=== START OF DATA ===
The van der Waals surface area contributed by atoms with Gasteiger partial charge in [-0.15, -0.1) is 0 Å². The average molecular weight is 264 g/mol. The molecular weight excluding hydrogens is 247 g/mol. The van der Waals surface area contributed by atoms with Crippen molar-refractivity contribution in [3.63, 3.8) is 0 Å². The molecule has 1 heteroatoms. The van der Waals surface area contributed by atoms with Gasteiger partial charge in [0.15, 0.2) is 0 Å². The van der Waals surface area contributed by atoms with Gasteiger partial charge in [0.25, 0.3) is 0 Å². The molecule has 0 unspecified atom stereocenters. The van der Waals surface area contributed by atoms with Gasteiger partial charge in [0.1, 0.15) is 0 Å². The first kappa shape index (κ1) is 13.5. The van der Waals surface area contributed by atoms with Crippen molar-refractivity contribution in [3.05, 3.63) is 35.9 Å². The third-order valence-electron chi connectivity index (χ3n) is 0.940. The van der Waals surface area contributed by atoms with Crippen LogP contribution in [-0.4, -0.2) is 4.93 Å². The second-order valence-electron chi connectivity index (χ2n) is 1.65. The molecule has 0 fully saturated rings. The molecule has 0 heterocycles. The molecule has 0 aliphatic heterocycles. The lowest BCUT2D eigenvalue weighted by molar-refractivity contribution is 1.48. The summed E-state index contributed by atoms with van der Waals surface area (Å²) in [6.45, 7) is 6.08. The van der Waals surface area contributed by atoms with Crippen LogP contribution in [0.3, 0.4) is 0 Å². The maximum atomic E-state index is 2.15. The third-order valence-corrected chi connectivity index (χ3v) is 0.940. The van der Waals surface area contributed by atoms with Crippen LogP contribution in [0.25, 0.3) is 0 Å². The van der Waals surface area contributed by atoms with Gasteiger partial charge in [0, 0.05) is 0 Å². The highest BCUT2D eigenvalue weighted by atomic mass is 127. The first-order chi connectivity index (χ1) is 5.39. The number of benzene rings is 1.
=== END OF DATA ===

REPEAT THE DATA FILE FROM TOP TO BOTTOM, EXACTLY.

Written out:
The van der Waals surface area contributed by atoms with Gasteiger partial charge in [-0.15, -0.1) is 0 Å². The average molecular weight is 264 g/mol. The molecular weight excluding hydrogens is 247 g/mol. The van der Waals surface area contributed by atoms with Crippen molar-refractivity contribution in [3.63, 3.8) is 0 Å². The molecule has 1 heteroatoms. The van der Waals surface area contributed by atoms with Gasteiger partial charge in [0.15, 0.2) is 0 Å². The van der Waals surface area contributed by atoms with Gasteiger partial charge in [0.25, 0.3) is 0 Å². The molecule has 0 unspecified atom stereocenters. The van der Waals surface area contributed by atoms with Gasteiger partial charge in [0.1, 0.15) is 0 Å². The first kappa shape index (κ1) is 13.5. The van der Waals surface area contributed by atoms with Crippen molar-refractivity contribution in [3.05, 3.63) is 35.9 Å². The third-order valence-electron chi connectivity index (χ3n) is 0.940. The van der Waals surface area contributed by atoms with Crippen LogP contribution in [-0.4, -0.2) is 4.93 Å². The second-order valence-electron chi connectivity index (χ2n) is 1.65. The molecule has 0 fully saturated rings. The molecule has 0 heterocycles. The molecule has 0 aliphatic heterocycles. The lowest BCUT2D eigenvalue weighted by molar-refractivity contribution is 1.48. The summed E-state index contributed by atoms with van der Waals surface area (Å²) in [6.45, 7) is 6.08. The van der Waals surface area contributed by atoms with Crippen LogP contribution in [0.3, 0.4) is 0 Å². The maximum atomic E-state index is 2.15. The third-order valence-corrected chi connectivity index (χ3v) is 0.940. The van der Waals surface area contributed by atoms with Crippen LogP contribution in [0.25, 0.3) is 0 Å². The van der Waals surface area contributed by atoms with Gasteiger partial charge in [0, 0.05) is 0 Å². The highest BCUT2D eigenvalue weighted by atomic mass is 127. The first-order chi connectivity index (χ1) is 5.39. The number of benzene rings is 1.